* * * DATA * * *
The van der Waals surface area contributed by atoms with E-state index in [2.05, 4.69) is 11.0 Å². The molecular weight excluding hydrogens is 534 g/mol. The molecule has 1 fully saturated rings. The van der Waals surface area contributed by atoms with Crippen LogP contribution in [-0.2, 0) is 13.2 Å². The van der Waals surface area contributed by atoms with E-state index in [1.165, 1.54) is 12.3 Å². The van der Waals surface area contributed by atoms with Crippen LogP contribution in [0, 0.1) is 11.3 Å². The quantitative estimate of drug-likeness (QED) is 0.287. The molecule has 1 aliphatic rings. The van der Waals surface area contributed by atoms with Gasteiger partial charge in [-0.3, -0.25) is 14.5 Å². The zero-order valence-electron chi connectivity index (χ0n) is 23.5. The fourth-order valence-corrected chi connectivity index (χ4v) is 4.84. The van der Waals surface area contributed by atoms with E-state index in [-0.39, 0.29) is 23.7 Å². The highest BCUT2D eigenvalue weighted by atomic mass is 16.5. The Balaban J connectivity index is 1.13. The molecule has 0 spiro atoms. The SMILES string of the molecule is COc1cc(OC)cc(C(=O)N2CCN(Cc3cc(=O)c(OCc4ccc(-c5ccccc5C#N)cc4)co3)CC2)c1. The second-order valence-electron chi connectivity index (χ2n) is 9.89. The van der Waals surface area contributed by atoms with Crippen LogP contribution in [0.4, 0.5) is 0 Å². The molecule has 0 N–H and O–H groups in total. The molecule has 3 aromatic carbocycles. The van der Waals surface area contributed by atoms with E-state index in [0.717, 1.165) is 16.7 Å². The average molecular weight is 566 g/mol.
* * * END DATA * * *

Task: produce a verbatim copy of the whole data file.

The van der Waals surface area contributed by atoms with E-state index in [2.05, 4.69) is 11.0 Å². The molecular weight excluding hydrogens is 534 g/mol. The molecule has 1 fully saturated rings. The van der Waals surface area contributed by atoms with Crippen LogP contribution in [-0.2, 0) is 13.2 Å². The van der Waals surface area contributed by atoms with E-state index in [1.165, 1.54) is 12.3 Å². The van der Waals surface area contributed by atoms with Crippen LogP contribution in [0, 0.1) is 11.3 Å². The quantitative estimate of drug-likeness (QED) is 0.287. The molecule has 1 aliphatic rings. The van der Waals surface area contributed by atoms with Gasteiger partial charge in [-0.3, -0.25) is 14.5 Å². The zero-order valence-electron chi connectivity index (χ0n) is 23.5. The fourth-order valence-corrected chi connectivity index (χ4v) is 4.84. The van der Waals surface area contributed by atoms with E-state index in [-0.39, 0.29) is 23.7 Å². The highest BCUT2D eigenvalue weighted by atomic mass is 16.5. The Balaban J connectivity index is 1.13. The molecule has 0 spiro atoms. The SMILES string of the molecule is COc1cc(OC)cc(C(=O)N2CCN(Cc3cc(=O)c(OCc4ccc(-c5ccccc5C#N)cc4)co3)CC2)c1. The second-order valence-electron chi connectivity index (χ2n) is 9.89. The van der Waals surface area contributed by atoms with Crippen LogP contribution in [0.4, 0.5) is 0 Å². The molecule has 0 N–H and O–H groups in total. The molecule has 3 aromatic carbocycles. The van der Waals surface area contributed by atoms with E-state index in [0.717, 1.165) is 16.7 Å². The average molecular weight is 566 g/mol.